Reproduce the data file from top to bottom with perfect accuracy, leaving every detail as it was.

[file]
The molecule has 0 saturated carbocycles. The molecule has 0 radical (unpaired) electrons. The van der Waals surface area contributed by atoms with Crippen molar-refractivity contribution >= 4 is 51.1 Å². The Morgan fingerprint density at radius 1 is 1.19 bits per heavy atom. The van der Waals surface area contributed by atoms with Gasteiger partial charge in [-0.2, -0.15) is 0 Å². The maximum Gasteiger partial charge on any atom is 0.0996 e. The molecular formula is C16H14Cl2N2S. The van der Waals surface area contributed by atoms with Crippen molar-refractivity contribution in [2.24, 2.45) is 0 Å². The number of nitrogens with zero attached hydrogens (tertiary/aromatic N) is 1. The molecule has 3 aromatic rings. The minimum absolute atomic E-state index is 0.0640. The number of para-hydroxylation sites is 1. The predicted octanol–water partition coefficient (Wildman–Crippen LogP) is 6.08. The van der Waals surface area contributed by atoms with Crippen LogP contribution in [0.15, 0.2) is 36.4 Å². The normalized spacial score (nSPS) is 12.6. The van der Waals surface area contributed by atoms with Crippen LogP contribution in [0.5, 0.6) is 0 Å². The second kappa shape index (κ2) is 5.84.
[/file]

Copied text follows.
The molecule has 0 saturated carbocycles. The molecule has 0 radical (unpaired) electrons. The van der Waals surface area contributed by atoms with Crippen molar-refractivity contribution >= 4 is 51.1 Å². The Morgan fingerprint density at radius 1 is 1.19 bits per heavy atom. The van der Waals surface area contributed by atoms with Gasteiger partial charge in [-0.2, -0.15) is 0 Å². The maximum Gasteiger partial charge on any atom is 0.0996 e. The molecular formula is C16H14Cl2N2S. The van der Waals surface area contributed by atoms with Crippen molar-refractivity contribution in [2.24, 2.45) is 0 Å². The number of nitrogens with zero attached hydrogens (tertiary/aromatic N) is 1. The molecule has 3 aromatic rings. The minimum absolute atomic E-state index is 0.0640. The number of para-hydroxylation sites is 1. The predicted octanol–water partition coefficient (Wildman–Crippen LogP) is 6.08. The van der Waals surface area contributed by atoms with Crippen LogP contribution in [0.15, 0.2) is 36.4 Å². The normalized spacial score (nSPS) is 12.6. The van der Waals surface area contributed by atoms with Crippen LogP contribution in [0.5, 0.6) is 0 Å². The second kappa shape index (κ2) is 5.84.